The ideal sample rate / bit depth

Discussion of music production, audio, equipment and any related topics, either with or without Ableton Live
Tone Deft
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Joined: Mon Oct 02, 2006 5:19 pm

Re: The ideal sample rate / bit depth

Post by Tone Deft » Tue Apr 24, 2012 4:03 pm

Benshik wrote:For some reason i compare the sample rate to the frame rate of a film. and i know if i want my final result to be 24p, i'd rather shoot in pal at 25 frames than in ntsc at 30 frame, the process being less likely to distort to original picture,
totally wrong way to look at it. in fact if you do use your analogy that's wrong. it would be easier to go from 24 fps to 30 fps than from 24 to 25. reason being is that 24 * 1 1/6 = 30 whereas to get from 24 to 25 you have to do 24 * 1 1/24. 1/6 is an easier number to work with than 1/24. BUT it's not a good analogy so don't put too much into that.

anyway, stop thinking like that, with audio it's about Nyquist (sampling rate) and dynamic range (bit depth). with film it's perception of vision, totally completely different beasts.
im afraid the same might happen with frame rate and bit depht. it sounds simple but it aint... what if my audio rendered at 16/41000 starts to sound different if rendered at 24/48000? Can the process of resampling it alter the sound?
it can, but in your case that mostly has to do with the user because you're learning (nothing wrong with that.) keep it simple, leave it all up to the House, don't overthink it, maybe you can ask them for some real life one on one explanations.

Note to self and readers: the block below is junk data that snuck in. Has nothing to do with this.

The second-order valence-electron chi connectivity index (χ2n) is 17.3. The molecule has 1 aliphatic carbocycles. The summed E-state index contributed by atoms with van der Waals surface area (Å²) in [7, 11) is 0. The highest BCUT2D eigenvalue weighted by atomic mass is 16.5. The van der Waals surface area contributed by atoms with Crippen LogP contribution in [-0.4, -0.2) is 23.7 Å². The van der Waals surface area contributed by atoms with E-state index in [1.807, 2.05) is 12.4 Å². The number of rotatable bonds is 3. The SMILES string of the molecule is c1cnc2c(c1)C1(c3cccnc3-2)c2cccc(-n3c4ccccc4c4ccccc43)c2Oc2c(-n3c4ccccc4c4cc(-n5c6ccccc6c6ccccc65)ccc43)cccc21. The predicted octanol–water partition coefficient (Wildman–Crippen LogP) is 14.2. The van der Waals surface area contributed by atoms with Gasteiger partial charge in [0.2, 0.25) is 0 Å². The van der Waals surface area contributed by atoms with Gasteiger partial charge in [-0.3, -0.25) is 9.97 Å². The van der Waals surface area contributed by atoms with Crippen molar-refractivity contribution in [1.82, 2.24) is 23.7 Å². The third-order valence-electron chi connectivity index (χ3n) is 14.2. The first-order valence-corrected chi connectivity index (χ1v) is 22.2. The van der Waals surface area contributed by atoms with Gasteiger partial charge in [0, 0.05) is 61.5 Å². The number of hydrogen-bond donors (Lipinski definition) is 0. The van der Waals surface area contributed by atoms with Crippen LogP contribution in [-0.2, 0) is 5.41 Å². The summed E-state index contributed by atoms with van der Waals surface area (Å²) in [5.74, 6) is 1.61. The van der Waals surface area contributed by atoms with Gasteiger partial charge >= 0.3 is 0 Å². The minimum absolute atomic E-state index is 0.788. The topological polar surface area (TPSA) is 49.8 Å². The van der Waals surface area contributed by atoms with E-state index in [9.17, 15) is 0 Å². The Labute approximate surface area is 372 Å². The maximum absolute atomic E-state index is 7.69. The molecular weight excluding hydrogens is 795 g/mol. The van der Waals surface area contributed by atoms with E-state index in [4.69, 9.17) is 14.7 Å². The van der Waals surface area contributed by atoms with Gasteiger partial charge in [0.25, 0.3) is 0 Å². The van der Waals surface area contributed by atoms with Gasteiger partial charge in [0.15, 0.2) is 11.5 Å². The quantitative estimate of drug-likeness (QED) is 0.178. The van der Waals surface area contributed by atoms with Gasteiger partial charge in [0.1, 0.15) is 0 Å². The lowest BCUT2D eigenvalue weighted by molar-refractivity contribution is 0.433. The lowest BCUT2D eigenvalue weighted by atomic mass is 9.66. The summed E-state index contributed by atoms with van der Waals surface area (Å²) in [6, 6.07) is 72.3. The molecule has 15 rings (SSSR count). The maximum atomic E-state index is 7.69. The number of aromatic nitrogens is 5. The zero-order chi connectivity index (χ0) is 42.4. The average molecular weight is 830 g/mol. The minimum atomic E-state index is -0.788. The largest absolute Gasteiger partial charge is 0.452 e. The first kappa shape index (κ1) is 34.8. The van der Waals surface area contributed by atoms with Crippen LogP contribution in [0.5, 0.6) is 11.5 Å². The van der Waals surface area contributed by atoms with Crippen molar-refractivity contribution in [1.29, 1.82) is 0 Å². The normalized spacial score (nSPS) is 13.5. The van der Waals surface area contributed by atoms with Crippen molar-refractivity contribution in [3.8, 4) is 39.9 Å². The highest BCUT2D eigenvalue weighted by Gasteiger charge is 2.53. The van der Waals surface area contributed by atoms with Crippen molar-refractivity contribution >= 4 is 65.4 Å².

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Re: The ideal sample rate / bit depth

Post by ionic » Wed Apr 25, 2012 4:51 am

24 bit is more than enough dynamic range

44100 covers the full audible frequency range

24 bit 44100 it is.

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Re: The ideal sample rate / bit depth

Post by CloudClod » Sat Jul 06, 2013 5:03 pm

Better to use a higher sample rate for my work. Think about it. We say there are many different sounds on a mix, but at a given moment there is only ONE sound, and what you hear are the audible range for human hearing, and for each frequency you can name, there is an amplitude. That's it! So if you have 10 instruments, at 1Khz precisely at each moment will be at a precise amplitude. At the next instant, another. If you have 10 sources all with some 1 Khz activity, then you will get a more accurate picture if you add them all at 24 bit and 96Khz, and THEN average it out. Averaging at the end leads to a more precise result, just like in certain mathematical operations. Audibly, I think working at 96 the result is warmer, and in some cases the highs sound even brighter though I can't explain that. The thing to remember is how averaging can change things drastically depending on at which stage you do it.

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